The shielding that is created comes from the electrode as it is 'consumed' as you weld.

stick welding

TIG: TIG welding is not for the novice welder who just wants to hobby weld or fix a few things around the house because it requires more expensive equipment and you have to practice it to get good at it.

Conversely, MIG and Flux Core are the very easiest and excellent welding processes for all types of projects. ARC/Stick welding is also good very many projects as well but it's a bit harder than MIG and FLUX.

TIG welding is also know as Gas Tungsten Arc Welding (GTAW).

The way this process works is that an arc is made between an electrode which is NON CONSUMABLE, and the metal you are working on. Similarly to MIG welding you will use a shielding gas to shield your electrode and weld (or puddle) from contaminants in the air...

You will use a filler metal but it is not always needed to create a weld because the arc actually fuses your metal together. Filler metal may be needed, and is often needed depending on what you are working on.

TIG welding is a very versatile process and once you get good at it you will prefer it over other methods. Read this guide for more tips and information on this welding welding process.

gas tungsten arc welding

Is ARC Welding Really Stick Welding?

Arc welding is a very broad term used to describe a many types of welding processes. It is simply the creation of a weld that joins metals together. The weld is created when an arc is struck and heat is created (extreme heat) between the electrode and your metal.

To make things a little more confusing (but I hope I explained the differences above well enough or you clicked through to more detailed explanations in each welding process description), an electrode can be either CONSUMABLE or NON CONSUMABLE.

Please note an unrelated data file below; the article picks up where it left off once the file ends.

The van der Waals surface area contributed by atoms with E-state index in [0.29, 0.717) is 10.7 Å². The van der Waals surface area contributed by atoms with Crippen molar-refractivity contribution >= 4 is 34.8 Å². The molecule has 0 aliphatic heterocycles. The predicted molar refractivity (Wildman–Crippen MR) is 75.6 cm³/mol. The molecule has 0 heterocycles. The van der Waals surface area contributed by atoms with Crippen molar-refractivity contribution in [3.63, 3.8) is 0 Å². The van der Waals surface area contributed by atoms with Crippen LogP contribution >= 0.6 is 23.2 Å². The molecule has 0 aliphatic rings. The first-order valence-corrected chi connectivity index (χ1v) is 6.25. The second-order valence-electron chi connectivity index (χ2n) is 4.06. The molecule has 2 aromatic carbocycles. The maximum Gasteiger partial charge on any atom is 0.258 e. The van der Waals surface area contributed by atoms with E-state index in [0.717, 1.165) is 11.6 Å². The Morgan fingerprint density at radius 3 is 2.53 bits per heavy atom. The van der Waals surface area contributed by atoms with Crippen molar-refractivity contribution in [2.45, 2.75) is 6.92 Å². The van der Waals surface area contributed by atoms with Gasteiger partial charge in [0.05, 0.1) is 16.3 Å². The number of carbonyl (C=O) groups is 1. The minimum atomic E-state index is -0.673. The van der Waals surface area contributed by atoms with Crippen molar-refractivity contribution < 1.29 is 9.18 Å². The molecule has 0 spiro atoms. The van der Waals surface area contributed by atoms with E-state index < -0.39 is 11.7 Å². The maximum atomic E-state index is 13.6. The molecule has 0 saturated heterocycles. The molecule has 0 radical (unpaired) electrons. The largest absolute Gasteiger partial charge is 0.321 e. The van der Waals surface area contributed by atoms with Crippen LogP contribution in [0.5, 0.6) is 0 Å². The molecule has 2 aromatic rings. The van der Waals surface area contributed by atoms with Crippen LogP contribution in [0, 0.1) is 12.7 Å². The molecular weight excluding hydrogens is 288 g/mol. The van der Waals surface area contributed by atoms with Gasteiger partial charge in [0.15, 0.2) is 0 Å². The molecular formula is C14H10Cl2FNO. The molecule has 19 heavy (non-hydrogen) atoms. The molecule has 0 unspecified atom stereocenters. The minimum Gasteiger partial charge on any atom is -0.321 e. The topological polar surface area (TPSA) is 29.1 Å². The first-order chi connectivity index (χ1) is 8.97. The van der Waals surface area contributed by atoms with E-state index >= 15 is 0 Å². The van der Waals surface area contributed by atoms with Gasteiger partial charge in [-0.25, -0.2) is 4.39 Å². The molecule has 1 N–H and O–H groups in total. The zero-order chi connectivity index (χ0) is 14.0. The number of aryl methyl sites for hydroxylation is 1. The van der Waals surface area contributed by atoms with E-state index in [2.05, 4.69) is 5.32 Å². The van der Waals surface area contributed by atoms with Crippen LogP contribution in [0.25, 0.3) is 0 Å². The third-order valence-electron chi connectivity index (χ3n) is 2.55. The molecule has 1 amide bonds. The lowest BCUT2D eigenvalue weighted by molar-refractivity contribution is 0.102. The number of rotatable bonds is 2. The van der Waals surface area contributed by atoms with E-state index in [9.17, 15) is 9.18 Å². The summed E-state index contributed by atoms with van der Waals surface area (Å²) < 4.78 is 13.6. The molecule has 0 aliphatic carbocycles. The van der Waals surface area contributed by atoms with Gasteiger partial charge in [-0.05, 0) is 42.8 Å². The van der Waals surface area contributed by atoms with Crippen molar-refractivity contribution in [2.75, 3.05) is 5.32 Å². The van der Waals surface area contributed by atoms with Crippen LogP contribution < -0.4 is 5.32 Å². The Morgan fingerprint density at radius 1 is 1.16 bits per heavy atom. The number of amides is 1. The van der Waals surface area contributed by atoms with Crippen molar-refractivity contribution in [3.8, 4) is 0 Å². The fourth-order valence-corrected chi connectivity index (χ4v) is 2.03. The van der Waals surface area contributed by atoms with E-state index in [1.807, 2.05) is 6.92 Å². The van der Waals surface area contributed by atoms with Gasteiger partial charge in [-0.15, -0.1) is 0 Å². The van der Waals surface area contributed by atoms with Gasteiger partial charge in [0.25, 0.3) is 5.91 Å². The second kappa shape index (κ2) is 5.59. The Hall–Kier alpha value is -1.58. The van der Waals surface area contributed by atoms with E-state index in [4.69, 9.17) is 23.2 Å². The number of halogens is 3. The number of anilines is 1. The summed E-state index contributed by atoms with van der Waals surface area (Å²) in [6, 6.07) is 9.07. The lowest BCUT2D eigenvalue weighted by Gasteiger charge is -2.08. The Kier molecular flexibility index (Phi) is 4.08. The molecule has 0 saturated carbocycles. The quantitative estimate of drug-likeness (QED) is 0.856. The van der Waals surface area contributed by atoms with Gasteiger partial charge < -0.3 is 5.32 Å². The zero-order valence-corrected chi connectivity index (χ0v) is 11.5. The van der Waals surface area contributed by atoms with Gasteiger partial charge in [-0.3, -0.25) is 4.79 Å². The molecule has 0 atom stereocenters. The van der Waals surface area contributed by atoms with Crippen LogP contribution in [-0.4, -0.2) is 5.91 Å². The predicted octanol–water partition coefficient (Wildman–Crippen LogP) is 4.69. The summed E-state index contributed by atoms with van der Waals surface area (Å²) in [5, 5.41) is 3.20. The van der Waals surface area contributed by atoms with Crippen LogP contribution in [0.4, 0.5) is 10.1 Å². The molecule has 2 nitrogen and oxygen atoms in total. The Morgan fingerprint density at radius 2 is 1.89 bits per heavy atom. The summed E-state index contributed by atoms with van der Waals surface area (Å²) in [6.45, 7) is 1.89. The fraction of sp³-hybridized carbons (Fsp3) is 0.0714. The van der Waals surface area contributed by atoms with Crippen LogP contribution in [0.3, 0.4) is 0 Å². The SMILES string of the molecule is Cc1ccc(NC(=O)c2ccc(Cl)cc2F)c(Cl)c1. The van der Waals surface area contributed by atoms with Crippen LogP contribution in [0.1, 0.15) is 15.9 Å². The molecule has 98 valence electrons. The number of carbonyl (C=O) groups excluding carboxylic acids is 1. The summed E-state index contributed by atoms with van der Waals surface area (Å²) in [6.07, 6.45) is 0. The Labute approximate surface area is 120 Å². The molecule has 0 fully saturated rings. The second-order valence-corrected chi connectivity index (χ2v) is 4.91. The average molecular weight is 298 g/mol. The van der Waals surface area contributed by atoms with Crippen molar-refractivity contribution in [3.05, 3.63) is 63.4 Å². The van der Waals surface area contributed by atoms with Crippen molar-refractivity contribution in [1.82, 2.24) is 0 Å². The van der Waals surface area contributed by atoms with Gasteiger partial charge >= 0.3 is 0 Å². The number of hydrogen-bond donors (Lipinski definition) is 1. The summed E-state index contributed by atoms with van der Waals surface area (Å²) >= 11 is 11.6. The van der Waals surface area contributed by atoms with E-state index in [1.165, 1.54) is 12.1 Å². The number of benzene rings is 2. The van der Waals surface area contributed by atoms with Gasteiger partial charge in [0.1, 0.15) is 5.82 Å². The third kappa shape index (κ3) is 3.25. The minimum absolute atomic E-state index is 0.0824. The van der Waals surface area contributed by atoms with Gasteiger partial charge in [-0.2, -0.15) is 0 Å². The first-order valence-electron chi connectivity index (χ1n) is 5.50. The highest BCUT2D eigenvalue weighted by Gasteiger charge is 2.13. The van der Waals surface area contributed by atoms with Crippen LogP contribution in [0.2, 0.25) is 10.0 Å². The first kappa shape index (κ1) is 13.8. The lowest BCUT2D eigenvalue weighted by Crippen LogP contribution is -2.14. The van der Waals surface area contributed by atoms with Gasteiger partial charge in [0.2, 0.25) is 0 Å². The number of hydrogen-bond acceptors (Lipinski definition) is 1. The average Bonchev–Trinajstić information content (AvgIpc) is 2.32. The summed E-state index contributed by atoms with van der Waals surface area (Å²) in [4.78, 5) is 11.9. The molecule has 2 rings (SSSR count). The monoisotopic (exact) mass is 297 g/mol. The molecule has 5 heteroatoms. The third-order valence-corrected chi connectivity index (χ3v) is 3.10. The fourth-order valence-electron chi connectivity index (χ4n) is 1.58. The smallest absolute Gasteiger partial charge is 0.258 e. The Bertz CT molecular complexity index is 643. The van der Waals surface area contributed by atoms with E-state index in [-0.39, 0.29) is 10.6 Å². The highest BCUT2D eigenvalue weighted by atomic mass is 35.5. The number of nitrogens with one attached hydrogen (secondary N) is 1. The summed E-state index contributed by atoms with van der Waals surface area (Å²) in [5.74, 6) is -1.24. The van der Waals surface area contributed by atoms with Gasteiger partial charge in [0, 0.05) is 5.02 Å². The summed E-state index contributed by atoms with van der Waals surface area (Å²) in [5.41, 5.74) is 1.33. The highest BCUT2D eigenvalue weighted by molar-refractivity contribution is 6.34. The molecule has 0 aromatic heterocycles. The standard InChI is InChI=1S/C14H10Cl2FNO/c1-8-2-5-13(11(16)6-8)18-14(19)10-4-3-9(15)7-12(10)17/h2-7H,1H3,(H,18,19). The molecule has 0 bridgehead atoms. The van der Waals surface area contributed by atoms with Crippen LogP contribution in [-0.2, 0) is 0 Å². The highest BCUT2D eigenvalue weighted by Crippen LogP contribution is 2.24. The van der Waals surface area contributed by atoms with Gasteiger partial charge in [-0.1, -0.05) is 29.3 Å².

• A consumable electrode is either in wire or rod (stick) form.
  • A non consumable electrode is either carbon or tungsten (TIG uses a Tungsten electrode) and this non consumable is responsible for maintianing hte arc and carrying the current (which is between the welding gun tip where the electrode is and your metal you are welding). And when you use a non consumable electrode you will use another filler metal in the form of a rod as needed for your weld.

But some welding processes require consumable filler metal to create a weld, and others can actually weld without filler metal (in certain cases). And yet other types of welding require you to push or pull your weld and requires pressure, while others require no pressure at all (like stick welding).

The interesting part of a consumable stick (electrode), and as I described above, is that it has a special coating that accomplishes several things at once (and they look like long incense sticks):

  • It is filler material (metal weld for the joint).
  • It covers your weld with slag (not always) which helps protect your weld.

It is a conductor: it conducts the electric current and maintains the arc.

So Arc welding is a general term describing many different types of welding processes, but it is commonly referred to and associated with stick welding...

Why that is I am not 100% certain but it organically came to this over time. Let me know if you know the answer. I'm just a welder not a historian :-)